What are your thoughts on the drone industry?  Do you have one now or thinking of buying one – we would love your feedback!

On the insurance side of things, if you thinking of buying a drone for commercial or recreational use?  Sinclair Risk and Financial Management can help make sure you are properly protected.  Call me at 203-265-0996 or email me at

Jonathan Belek
Risk Management Consultant



Wellness programs: So much more than losing weight

Dave SinclairMore and more companies are instituting wellness programs in the workplace, and it’s no surprise, given that 92% of owners say they are effective, with real, measurable ROI.

Wellness programs are about more than just passively encouraging employees to exercise and watch what they eat (though research shows that is a very positive objective)!

A robust, well-rounded  wellness program provides a holistic approach to keeping your employees’ minds and bodies strong and in sync.

Starting a wellness program may seem like a big investment in time and resources, but the benefits to your business are significant: reduced workplace injuries, getting injured and ill employees back to work safely and quickly, and creating a more positive working environment, all of which in turn mean greater productivity and a big boost to your bottom line.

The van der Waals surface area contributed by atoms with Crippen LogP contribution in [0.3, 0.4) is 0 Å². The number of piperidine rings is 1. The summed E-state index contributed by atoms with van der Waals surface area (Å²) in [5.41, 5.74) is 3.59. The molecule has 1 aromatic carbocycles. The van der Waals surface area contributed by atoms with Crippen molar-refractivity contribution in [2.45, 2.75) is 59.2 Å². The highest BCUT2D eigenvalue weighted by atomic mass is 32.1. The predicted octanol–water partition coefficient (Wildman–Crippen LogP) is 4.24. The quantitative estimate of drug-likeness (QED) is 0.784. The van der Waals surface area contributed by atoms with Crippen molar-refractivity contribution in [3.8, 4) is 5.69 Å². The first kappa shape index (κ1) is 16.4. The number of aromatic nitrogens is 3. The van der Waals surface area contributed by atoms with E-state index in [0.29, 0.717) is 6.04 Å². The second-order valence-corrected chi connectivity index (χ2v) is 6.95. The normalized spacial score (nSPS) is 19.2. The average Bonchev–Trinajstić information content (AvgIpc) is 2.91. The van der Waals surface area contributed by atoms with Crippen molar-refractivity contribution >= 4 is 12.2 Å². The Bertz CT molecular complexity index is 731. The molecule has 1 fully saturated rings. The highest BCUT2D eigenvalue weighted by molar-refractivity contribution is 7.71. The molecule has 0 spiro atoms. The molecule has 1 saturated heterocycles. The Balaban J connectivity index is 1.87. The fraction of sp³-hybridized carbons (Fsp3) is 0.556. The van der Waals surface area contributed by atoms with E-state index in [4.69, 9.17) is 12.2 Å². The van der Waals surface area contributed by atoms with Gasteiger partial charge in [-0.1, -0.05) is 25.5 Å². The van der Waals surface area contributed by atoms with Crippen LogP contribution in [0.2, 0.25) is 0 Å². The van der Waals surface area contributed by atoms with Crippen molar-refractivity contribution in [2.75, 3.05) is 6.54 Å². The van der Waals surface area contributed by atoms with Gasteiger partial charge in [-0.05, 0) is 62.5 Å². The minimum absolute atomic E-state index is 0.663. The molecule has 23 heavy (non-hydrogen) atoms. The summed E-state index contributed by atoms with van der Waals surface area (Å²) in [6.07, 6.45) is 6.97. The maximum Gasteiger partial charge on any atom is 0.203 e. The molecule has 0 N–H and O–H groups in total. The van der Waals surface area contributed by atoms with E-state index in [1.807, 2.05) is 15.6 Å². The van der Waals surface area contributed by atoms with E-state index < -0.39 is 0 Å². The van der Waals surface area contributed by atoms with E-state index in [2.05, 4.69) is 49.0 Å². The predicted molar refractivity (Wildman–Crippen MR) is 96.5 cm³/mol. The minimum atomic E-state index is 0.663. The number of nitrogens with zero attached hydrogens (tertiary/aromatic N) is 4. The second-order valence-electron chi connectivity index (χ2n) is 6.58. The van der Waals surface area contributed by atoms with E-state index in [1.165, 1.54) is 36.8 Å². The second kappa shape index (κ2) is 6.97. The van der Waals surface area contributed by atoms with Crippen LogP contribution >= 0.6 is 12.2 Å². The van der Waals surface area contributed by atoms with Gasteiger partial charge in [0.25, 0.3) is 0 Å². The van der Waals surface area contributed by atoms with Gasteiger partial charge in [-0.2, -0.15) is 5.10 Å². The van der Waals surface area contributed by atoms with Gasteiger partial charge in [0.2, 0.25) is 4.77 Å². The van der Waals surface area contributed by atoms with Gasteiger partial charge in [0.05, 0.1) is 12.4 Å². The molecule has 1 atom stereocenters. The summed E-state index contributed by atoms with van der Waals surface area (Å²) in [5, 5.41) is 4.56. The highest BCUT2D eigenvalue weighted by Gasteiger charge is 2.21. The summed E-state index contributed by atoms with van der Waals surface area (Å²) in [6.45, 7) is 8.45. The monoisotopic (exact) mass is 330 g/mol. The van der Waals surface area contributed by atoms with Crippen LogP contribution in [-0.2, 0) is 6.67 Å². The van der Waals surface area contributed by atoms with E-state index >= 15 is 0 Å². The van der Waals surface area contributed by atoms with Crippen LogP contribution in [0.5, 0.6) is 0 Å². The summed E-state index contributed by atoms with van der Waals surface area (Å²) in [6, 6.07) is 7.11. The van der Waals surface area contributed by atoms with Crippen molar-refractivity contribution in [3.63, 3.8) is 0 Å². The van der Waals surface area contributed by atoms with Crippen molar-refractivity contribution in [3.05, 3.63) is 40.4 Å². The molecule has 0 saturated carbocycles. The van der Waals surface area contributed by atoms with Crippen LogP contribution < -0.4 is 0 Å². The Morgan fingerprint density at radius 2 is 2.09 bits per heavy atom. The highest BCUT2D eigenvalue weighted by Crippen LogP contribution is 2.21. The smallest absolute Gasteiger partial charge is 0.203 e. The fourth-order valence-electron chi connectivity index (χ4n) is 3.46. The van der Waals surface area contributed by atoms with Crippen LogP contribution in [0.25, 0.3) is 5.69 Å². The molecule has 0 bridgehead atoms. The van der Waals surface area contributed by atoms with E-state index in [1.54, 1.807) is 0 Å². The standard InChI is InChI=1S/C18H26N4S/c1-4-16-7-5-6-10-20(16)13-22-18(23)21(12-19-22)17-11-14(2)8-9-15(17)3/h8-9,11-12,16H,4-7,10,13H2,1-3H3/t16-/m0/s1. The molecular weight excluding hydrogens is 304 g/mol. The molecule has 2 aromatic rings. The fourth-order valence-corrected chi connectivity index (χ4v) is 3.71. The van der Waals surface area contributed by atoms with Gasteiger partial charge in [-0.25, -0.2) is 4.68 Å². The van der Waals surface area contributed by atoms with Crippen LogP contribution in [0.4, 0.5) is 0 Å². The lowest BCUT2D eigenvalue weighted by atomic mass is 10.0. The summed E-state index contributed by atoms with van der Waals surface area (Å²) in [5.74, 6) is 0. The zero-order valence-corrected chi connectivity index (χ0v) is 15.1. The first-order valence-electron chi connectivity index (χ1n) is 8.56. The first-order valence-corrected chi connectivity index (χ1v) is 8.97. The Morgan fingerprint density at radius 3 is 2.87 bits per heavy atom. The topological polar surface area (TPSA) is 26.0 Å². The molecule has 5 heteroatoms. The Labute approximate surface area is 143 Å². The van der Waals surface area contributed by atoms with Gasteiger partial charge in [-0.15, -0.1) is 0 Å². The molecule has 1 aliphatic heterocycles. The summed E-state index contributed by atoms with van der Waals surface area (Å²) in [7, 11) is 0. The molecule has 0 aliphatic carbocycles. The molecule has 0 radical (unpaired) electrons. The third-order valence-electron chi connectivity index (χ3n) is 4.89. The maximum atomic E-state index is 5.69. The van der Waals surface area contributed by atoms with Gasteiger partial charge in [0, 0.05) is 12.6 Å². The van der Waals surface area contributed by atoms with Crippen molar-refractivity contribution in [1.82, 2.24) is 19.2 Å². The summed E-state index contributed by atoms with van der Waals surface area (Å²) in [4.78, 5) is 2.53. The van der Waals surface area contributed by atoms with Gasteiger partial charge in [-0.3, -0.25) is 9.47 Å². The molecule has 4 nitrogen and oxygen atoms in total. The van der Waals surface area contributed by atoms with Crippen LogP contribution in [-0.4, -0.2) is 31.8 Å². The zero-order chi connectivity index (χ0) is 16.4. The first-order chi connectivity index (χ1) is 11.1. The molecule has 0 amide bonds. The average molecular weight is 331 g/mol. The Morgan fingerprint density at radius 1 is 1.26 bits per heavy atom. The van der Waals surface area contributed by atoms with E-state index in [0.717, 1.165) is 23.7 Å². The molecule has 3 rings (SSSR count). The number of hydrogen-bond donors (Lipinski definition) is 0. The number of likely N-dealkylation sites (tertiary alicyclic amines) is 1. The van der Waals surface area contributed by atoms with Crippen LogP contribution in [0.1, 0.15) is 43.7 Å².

Employers committed to workplace wellness need to take an active role in their overall Risk Management. At Sinclair Risk, we have the expertise to help you get started. In fact, iStock_000018191976Smallwellness programs are a particular passion of mine, specifically in demonstrating how Eastern, Complementary and Non-Traditional medicines affect health and safety, work productivity, and ultimately insurance costs.

With ever climbing health insurance premiums, can you afford not to offer a preventative solution? We can work with you to develop a program that makes sense for your business and workforce. Some areas to consider investing in include:

Education — A regular series of lectures from health and wellness experts combined with take home literature and online resources is the foundation of any robust wellness program. Actively educating employees (and yourself!) about health and wellness topics should be a regular part of the workweek.